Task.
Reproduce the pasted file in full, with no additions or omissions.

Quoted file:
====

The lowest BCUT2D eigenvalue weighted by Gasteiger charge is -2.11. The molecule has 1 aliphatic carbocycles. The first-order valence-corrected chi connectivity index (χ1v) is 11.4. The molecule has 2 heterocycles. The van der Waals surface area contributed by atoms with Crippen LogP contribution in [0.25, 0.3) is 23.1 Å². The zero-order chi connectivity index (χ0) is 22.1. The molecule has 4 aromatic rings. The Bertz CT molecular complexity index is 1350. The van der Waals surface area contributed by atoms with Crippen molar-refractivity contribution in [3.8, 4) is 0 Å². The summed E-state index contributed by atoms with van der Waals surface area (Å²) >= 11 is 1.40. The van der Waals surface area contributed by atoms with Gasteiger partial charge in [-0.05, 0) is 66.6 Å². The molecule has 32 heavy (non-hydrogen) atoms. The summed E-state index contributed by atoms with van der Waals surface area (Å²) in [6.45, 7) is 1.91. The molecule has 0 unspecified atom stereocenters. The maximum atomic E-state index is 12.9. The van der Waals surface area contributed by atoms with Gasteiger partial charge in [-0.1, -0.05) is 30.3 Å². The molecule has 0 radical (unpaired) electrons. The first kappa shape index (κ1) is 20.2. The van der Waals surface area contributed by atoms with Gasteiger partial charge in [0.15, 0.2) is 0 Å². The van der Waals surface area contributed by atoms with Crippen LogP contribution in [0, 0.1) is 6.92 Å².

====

The lowest BCUT2D eigenvalue weighted by Gasteiger charge is -2.11. The molecule has 1 aliphatic carbocycles. The first-order valence-corrected chi connectivity index (χ1v) is 11.4. The molecule has 2 heterocycles. The van der Waals surface area contributed by atoms with Crippen LogP contribution in [0.25, 0.3) is 23.1 Å². The zero-order chi connectivity index (χ0) is 22.1. The molecule has 4 aromatic rings. The Bertz CT molecular complexity index is 1350. The van der Waals surface area contributed by atoms with Crippen molar-refractivity contribution in [3.8, 4) is 0 Å². The summed E-state index contributed by atoms with van der Waals surface area (Å²) >= 11 is 1.40. The van der Waals surface area contributed by atoms with Gasteiger partial charge in [-0.05, 0) is 66.6 Å². The molecule has 32 heavy (non-hydrogen) atoms. The summed E-state index contributed by atoms with van der Waals surface area (Å²) in [6.45, 7) is 1.91. The molecule has 0 unspecified atom stereocenters. The maximum atomic E-state index is 12.9. The van der Waals surface area contributed by atoms with Gasteiger partial charge in [-0.1, -0.05) is 30.3 Å². The molecule has 0 radical (unpaired) electrons. The first kappa shape index (κ1) is 20.2. The van der Waals surface area contributed by atoms with Gasteiger partial charge in [0.15, 0.2) is 0 Å². The van der Waals surface area contributed by atoms with Crippen LogP contribution in [0, 0.1) is 6.92 Å².